Who really wants us to share learnings from our failures?

Submitted by:
Ida Aagenaes
Participant
May 8, 2017 at 11:20 am

In the DEPP we talk a lot about sharing our learnings, and we are encouraged to share learning from our failures – but what do you do when your organisation doesn’t want you to share this?

We recognise that not all organisations, governments, donors or managers are comfortable with us sharing learning from our failures as well as from our success, so how do we encourage a culture of learning from failure outside of the DEPP, as well as within our own projects and programme? And even when our managers are OK with us sharing this information, they still don’t prioritise giving us the time or resources to develop learning products to share with others.

I would love to hear your thoughts on this, and if you have any tips or tricks to share on how we can convince our managers that it is important to share negative as well as positive learnings then please do share!

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Latest Replies

  • Shahana Hayat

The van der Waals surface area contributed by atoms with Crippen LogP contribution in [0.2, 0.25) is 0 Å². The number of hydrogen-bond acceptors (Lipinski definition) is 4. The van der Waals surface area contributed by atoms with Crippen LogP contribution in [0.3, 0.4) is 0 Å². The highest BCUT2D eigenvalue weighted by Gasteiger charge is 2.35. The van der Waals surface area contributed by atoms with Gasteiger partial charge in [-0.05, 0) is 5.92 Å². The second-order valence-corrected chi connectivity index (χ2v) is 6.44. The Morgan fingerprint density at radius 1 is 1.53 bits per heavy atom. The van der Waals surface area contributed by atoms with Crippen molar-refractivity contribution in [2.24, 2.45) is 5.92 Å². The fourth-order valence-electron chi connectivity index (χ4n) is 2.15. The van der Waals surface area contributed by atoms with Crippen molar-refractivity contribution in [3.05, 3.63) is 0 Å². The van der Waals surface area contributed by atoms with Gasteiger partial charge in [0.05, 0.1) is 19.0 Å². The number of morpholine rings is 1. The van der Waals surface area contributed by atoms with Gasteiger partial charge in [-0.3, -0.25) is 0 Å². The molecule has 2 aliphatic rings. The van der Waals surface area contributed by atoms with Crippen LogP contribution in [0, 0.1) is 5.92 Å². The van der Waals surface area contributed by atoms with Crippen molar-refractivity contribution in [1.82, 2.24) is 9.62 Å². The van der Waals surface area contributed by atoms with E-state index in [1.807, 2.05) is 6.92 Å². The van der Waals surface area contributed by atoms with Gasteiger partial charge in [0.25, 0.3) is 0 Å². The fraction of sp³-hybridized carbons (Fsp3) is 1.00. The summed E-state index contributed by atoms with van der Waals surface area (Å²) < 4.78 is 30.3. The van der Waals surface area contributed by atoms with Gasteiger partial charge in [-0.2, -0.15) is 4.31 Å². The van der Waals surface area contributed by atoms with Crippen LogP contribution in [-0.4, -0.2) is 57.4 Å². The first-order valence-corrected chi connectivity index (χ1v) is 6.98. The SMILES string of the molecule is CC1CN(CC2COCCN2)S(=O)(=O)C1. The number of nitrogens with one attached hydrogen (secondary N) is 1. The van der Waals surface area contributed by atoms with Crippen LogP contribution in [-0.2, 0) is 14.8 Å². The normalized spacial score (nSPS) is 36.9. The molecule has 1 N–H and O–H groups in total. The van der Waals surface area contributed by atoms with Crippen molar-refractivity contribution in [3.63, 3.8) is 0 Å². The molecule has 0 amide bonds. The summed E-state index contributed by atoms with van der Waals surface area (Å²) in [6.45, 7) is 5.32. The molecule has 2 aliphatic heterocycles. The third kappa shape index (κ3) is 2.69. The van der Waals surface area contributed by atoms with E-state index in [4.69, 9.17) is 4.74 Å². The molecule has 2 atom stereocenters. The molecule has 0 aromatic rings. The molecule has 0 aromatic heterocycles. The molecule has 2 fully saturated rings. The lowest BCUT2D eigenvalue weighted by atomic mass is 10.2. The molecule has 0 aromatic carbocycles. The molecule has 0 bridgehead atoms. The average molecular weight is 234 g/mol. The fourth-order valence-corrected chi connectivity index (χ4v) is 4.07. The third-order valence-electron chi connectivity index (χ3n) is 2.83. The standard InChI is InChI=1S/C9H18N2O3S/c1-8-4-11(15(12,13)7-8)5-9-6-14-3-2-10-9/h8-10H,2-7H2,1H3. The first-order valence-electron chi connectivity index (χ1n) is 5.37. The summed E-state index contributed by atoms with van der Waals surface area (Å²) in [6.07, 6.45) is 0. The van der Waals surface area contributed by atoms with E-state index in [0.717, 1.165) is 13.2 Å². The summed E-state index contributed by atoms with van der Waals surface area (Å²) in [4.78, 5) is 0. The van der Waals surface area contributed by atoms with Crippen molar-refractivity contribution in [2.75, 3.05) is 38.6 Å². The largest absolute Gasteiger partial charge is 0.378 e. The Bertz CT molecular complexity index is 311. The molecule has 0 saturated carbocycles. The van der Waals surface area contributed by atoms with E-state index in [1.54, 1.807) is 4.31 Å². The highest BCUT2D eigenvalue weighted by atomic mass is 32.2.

Participant
    June 11, 2017 at 6:59 am

    If in the DEPP learning conference, we asked presentation on failure and what strategies has been identified or delivered to address failure then perhaps people feel encourage to talk about failure for example we might talk about failure of effective security integration for the support of female aid worker which was eventually put bar for organization to reach most affected population. I am sure we might have plenty of failure stories to share for future success

    Helen Asnake
    Participant
    June 27, 2017 at 9:25 am

    I think it is the fact to acknowledge that we are imperfect. Human beings are never perfect, we learn by doing and we learn from our failures and successes as well. John Maxwel in his book Failing forward says Failure is simply a price we pay to achieve success. From the DEPP I have seen a number of stories that showed failure but has something to learn from. Many organizations have shared their learning in the 2016 international conference. We will need to be bold about it and recognizing ou failures is an evvidence that we do better next time. Look forward to hear the tips and tricks from others.

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